The Paradox of Meritocracy
When managers believe their company is a meritocracy because of its formal evaluation and reward systems, chances are that it isn’t. I call this organizational phenomenon “the paradox of meritocracy.” To assess it, sociologist Stephen Benard and I conducted experiments involving more than 400 individuals with managerial experience, who were asked to make bonus, promotion, and termination recommendations for several hyphothetical employee profiles based on their annual performance.(1)
We manipulated the gender of the employees being evaluated and altered whether the core values of the company (a hypothetical “ServiceOne”) emphasized meritocracy in evaluations and compensation. For the meritocratic version of ServiceOne, the core values were described with statements such as “raises and bonuses are based entirely on the performance of the employee” and “ServiceOne’s goal is to reward all employees equitably every year.” For the nonmeritocratic version, the core values of ServiceOne instead emphasized managerial autonomy and the regularity of evaluation, using statements such as “raises and bonuses are to be given based on the discretion of the manager” and “ServiceOne’s goal is to evaluate all employees every year.” To ensure that the study participants had read and considered each of the core value statements carefully, we asked them to indicate whether they agreed with each value by placing a check mark on a line next to each statement.
Our findings were consistent across the experiments. When ServiceOne was explicitly presented as meritocratic to a randomly assigned group of managers, they tended to favor a male employee over an equally qualified female individual in the same job, with the same supervisor and the same performance evaluation scores. This bias resulted in larger monetary rewards for men. In one set of experiments, we found that managers who were told that their organization valued merit tended to award men with bonuses that were about 12% higher, on average, than they awarded to equally performing women. Similar but much less significant effects were found for hiring, promotion, and termination decisions, possibly because such decisions would be much more visible — and thus subject to greater scrutiny by others. When ServiceOne was not explicitly presented as meritocratic, the managers awarded the female employees with higher bonuses than they gave to male employees. A plausible explanation for that result is that the managers may have been self-compensating for an assumed bias in the performance evaluation scores, given the language about manager discretion used in this nonmeritocratic condition that they thought might favor male employees.(2)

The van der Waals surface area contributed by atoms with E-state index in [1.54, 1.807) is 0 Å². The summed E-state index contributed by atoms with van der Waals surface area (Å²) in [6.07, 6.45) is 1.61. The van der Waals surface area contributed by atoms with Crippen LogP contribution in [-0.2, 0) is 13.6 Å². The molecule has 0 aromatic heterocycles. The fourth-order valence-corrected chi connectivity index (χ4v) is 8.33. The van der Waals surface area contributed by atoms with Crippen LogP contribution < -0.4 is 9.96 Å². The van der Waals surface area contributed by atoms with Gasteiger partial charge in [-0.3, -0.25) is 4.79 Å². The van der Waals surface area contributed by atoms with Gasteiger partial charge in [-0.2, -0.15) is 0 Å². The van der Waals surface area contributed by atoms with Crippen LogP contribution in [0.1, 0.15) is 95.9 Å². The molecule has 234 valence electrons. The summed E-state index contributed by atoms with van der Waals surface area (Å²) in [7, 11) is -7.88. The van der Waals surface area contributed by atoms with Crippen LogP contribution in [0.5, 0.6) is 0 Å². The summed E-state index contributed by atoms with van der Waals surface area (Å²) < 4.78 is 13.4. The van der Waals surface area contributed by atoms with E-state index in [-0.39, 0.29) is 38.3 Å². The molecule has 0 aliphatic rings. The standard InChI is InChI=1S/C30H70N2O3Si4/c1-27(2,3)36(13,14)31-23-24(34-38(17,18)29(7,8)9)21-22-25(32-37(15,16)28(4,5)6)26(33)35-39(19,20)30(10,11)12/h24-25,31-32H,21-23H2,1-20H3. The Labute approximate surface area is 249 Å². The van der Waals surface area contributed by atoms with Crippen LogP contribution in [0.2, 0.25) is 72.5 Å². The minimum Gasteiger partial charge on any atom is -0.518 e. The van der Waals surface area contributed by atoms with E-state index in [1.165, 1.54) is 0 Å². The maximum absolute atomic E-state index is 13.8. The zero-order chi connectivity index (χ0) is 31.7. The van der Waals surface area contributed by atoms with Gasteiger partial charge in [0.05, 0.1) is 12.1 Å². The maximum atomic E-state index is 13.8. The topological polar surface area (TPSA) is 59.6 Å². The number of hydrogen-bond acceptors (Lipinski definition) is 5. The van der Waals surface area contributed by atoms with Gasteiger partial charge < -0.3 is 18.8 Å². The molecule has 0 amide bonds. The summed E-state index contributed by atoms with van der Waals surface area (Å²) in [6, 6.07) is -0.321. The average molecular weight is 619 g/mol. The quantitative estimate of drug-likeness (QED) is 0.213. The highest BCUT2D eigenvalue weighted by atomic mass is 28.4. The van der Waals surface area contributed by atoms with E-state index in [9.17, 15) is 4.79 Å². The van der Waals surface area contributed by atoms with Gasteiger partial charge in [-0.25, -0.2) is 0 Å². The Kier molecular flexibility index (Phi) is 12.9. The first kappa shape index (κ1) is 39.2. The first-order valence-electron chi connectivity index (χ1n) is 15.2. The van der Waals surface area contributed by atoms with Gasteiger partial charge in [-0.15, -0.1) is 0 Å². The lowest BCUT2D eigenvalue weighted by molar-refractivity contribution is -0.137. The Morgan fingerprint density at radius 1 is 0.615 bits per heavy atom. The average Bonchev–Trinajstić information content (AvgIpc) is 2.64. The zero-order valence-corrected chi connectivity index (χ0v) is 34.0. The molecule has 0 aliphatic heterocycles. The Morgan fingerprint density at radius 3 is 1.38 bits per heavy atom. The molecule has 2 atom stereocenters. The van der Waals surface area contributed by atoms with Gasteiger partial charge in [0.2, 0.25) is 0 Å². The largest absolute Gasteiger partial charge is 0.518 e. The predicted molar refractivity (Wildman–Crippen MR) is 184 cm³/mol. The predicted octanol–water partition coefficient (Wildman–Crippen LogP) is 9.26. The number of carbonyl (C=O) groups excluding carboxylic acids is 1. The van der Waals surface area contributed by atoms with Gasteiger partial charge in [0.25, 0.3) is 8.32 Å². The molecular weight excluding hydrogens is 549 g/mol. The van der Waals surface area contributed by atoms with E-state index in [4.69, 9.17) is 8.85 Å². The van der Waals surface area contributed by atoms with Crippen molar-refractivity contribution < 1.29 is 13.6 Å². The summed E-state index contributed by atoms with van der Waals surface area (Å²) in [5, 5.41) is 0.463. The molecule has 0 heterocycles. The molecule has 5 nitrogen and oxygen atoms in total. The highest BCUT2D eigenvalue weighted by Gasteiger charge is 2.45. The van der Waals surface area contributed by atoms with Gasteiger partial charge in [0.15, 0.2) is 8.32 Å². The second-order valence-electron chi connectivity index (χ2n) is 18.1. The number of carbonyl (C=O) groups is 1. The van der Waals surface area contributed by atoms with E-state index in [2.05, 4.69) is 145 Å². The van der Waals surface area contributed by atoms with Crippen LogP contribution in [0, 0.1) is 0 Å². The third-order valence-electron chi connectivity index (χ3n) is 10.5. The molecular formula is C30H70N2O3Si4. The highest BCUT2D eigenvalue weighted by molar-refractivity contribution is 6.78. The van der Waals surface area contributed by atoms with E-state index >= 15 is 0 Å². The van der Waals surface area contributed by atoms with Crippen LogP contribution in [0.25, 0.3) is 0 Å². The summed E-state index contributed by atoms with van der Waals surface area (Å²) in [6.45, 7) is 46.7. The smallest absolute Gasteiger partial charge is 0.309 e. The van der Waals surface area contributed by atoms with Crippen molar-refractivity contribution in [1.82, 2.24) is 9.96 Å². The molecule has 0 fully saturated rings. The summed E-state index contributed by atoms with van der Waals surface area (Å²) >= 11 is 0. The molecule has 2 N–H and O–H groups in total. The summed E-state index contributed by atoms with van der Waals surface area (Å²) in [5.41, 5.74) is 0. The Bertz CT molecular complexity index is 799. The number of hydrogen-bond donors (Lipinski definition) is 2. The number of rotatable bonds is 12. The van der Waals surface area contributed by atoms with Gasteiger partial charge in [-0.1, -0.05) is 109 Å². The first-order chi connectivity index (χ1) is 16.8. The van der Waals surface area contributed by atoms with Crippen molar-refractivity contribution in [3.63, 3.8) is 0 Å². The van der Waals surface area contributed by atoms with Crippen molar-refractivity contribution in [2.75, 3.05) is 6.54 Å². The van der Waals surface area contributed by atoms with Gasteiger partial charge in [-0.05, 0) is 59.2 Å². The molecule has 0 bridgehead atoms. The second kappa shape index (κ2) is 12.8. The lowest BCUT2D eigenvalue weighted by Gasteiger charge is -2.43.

The paradox of meritocracy may help explain the persistence of gender- and race-associated wage disparities at many organizations today. But what accounts for this paradox? One plausible explanation is that when managers believe their company as a whole is meritocratic, they may become less vigilant about their individual actions, leading them to unintentionally make biased decisions. It might be that, because managers think it unlikely that their actions will be interpreted as prejudiced, they are less prone to guard against being influenced by stereotypes. Moreover, they may have a false sense of confidence that their decisions in such an environment will be fair, objective, and impartial, leading to little self-examination to uncover any hidden demographic biases.(3)
These findings are important for companies that are employing progressive human resources practices to recruit and hire the best talent. They are also relevant for organizations that have increasingly been implementing merit-based (or pay-for-performance) routines as well as performance management systems. Over the years, the trend has swung away from rewarding employees based on seniority and has moved toward rewarding people with job assignments, training opportunities, pay increases, and promotions based on their past performance. My research provides a cautionary lesson for employers with merit-based approaches for attracting, selecting, and retaining their best employees: If not implemented carefully, such efforts can trigger demographic biases.
To study the implications for gender, race, and national origin of such HR systems in practice, I conducted a longitudinal investigation of the translation of employee performance evaluations into compensation decisions at a large service organization in North America.(4)